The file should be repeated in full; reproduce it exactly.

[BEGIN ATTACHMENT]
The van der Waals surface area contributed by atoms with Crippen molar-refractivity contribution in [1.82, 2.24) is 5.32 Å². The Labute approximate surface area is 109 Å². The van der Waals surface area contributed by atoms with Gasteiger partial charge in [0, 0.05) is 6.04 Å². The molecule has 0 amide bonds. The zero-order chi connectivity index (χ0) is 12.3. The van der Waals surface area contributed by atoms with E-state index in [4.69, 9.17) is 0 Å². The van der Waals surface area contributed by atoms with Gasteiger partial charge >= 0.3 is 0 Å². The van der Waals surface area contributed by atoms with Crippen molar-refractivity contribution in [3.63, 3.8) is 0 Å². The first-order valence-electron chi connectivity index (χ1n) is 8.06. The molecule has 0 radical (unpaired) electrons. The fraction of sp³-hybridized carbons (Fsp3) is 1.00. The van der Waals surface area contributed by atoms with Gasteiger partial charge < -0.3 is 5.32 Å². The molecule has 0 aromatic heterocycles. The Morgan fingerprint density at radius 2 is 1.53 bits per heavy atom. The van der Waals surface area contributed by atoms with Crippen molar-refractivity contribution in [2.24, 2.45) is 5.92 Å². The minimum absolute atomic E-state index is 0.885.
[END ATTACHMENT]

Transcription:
The van der Waals surface area contributed by atoms with Crippen molar-refractivity contribution in [1.82, 2.24) is 5.32 Å². The Labute approximate surface area is 109 Å². The van der Waals surface area contributed by atoms with Gasteiger partial charge in [0, 0.05) is 6.04 Å². The molecule has 0 amide bonds. The zero-order chi connectivity index (χ0) is 12.3. The van der Waals surface area contributed by atoms with E-state index in [4.69, 9.17) is 0 Å². The van der Waals surface area contributed by atoms with Gasteiger partial charge >= 0.3 is 0 Å². The van der Waals surface area contributed by atoms with Crippen molar-refractivity contribution in [3.63, 3.8) is 0 Å². The first-order valence-electron chi connectivity index (χ1n) is 8.06. The molecule has 0 radical (unpaired) electrons. The fraction of sp³-hybridized carbons (Fsp3) is 1.00. The van der Waals surface area contributed by atoms with Gasteiger partial charge < -0.3 is 5.32 Å². The molecule has 0 aromatic heterocycles. The Morgan fingerprint density at radius 2 is 1.53 bits per heavy atom. The van der Waals surface area contributed by atoms with Crippen molar-refractivity contribution in [2.24, 2.45) is 5.92 Å². The minimum absolute atomic E-state index is 0.885.